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Ten things to do with your brain today

by
01 March 2014, at 12:00am

Chris Whipp puts forward 10 ‘easy’ things to do to avoid bottlenecks in our brains and to improve the way they function and stresses the importance a maintaining a positive state of mind

THIS article is inspired by an article written by renowned Australian neuroscientist, David Rock. David is the author of Your brain at work and one of a small band of neuroscientists making the advances in brain research of the last 15 years more accessible.

He is a director of the Neuroscience Institute in Australia for whom I have been assessing PGC students on their “Neuroscience of Leadership” course for about five years.

Whilst amazingly complex, our brains have some significant bottlenecks from a functioning perspective; we can pay attention only to a quite limited number of things at one time, we can’t multitask in a true sense and severe depletions to energy reserves frequently impair us.

Here are 10 easy things to do to improve the environment and way your brain functions. Most are counterintuitive and most you may instinctively reject or avoid because our natural habits of thinking and doing often push us in the opposite direction of what we really need to be doing.

1. Don’t check your e-mails first thing in the morning 

E-mail’s are one of the most ubiquitous drivers of computer habits and it can be difficult not to jump into your e-mails at the start of the day. From a neuroscientific perspective this is one of the worst things you can do.

Your brain is rested, clear and the energy tank is full: this is the time of day to get your brain working on demanding, complex or creative tasks. Instead, we overwhelm our brains with a deluge of largely irrelevant/unimportant e-mails that taxes our brain, reducing our decision-making capacity and energy reserves.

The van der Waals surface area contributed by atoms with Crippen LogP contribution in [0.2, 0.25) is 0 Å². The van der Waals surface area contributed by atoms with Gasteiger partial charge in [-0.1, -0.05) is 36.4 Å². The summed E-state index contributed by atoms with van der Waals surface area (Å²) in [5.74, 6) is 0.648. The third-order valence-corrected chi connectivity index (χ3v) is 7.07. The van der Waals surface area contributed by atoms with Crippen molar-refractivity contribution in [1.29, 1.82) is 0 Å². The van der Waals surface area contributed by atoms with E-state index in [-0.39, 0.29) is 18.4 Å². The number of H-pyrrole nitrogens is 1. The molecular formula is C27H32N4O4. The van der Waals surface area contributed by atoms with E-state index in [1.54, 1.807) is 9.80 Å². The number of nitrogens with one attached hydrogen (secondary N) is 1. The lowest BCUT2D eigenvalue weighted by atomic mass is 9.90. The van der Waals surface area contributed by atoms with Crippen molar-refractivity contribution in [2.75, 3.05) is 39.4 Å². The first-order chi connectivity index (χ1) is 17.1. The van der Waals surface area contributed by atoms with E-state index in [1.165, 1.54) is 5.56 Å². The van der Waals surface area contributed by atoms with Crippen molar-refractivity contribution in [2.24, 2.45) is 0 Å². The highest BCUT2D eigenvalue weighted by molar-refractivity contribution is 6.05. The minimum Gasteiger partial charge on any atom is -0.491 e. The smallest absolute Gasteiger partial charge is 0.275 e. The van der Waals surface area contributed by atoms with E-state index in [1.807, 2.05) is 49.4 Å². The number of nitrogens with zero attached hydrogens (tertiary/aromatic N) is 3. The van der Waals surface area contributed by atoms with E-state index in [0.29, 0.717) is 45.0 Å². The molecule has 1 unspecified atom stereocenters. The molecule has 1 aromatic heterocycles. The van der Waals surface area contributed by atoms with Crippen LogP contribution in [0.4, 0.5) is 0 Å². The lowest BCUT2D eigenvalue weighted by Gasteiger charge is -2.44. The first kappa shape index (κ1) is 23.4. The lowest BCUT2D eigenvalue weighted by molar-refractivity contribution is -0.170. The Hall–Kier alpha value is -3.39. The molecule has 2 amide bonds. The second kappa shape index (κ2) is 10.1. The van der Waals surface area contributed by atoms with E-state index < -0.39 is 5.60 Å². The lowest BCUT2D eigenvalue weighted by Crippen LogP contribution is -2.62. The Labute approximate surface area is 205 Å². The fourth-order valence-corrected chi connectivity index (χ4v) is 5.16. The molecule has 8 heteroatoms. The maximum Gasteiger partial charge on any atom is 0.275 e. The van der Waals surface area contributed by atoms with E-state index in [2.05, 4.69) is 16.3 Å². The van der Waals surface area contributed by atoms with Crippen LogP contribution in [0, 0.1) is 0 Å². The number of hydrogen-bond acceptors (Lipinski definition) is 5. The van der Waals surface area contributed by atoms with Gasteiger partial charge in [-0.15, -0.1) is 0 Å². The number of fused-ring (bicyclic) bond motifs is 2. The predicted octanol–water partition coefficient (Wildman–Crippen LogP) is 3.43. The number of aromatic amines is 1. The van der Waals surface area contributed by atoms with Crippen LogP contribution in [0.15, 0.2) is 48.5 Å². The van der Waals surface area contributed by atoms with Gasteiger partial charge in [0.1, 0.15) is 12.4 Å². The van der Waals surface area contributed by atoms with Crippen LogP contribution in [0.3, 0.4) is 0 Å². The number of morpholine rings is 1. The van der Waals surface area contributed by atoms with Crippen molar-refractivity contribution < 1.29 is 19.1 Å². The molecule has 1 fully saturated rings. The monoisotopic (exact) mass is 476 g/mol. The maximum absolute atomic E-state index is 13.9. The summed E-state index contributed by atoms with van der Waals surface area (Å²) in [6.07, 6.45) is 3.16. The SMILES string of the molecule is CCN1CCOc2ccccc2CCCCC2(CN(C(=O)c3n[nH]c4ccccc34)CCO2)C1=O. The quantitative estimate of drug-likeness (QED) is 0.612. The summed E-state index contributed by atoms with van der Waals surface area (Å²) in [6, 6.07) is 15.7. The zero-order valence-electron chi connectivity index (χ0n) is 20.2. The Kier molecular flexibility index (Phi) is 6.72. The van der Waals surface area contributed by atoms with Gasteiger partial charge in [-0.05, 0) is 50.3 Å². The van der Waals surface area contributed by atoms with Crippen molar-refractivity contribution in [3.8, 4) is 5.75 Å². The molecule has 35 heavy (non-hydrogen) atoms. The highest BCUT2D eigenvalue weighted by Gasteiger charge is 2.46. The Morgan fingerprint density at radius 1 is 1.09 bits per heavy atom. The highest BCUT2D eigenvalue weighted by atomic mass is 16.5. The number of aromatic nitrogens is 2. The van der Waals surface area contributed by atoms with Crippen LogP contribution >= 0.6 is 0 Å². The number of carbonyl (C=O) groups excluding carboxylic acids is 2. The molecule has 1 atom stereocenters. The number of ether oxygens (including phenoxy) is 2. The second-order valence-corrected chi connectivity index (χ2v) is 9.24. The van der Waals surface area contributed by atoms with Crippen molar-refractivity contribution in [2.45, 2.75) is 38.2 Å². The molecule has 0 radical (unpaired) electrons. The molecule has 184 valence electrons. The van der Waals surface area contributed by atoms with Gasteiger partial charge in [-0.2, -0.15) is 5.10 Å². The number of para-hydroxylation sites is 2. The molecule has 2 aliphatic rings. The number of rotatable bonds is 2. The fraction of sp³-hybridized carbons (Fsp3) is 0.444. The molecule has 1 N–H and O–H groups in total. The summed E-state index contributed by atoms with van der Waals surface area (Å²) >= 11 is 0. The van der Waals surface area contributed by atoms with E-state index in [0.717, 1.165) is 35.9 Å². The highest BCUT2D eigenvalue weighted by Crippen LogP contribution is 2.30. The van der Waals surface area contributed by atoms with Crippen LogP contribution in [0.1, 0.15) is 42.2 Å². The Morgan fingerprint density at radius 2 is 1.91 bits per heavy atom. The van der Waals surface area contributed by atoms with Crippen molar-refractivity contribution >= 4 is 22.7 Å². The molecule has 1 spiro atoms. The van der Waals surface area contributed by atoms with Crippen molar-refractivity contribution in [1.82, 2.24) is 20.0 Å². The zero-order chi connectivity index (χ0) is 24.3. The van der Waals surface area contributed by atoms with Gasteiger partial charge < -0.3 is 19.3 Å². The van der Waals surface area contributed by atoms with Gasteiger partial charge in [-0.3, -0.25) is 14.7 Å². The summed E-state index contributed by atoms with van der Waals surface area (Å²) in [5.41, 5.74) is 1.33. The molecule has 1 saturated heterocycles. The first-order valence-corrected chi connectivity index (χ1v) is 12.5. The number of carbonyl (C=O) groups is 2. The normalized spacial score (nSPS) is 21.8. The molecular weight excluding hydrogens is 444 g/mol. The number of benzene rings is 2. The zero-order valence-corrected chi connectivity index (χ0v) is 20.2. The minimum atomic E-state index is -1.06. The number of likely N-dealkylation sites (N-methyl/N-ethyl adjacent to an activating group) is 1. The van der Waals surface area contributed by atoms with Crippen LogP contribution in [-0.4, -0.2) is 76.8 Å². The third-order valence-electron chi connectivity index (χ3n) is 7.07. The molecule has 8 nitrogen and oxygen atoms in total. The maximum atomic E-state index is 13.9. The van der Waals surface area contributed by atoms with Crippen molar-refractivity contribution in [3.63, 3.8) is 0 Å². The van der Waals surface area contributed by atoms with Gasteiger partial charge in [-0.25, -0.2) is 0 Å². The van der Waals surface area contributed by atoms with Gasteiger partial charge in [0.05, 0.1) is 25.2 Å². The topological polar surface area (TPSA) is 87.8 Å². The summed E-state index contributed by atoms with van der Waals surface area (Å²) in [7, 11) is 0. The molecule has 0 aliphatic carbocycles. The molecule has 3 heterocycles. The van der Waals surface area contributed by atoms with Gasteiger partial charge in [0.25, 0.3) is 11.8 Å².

When you do address your e- mails, the advice is to be critical of what you read and engage with, write sparingly and generally don’t discuss complex issues or give feedback (particularly negative).

2. Prioritise your day to just three tasks 

Following on from the above, making your first task of your day prioritising your day whilst your brain is fresh, active and fully fuelled is logical. What might surprise you is that most of us cannot cope with more than perhaps three or four threads of thought, so the guide is to identify and engage with just three important objectives for the day.

As soon as you go beyond this, distractions and derailers interfere and we lose both conscious and unconscious focus.

3. Conserve your decision-making energy at every opportunity 

Our brains rapidly become fatigued and our decision-making energy should be protected wherever possible.

Focusing on identified priorities and saying no to other issues is as important as delegating, not thinking about non-urgent tasks until you really need to and actively avoiding internet distractions such as e-mail, Facebook, Twitter and the like.

4. Find and protect your quality thinking time 

Having talked to a lot of people, David has come to the conclusion that for many people our always on 24/7 world means that quality thinking time is severely limited, maybe little more than two hours per week.

For a species whose success is founded on cognitive abilities, this poses a serious threat.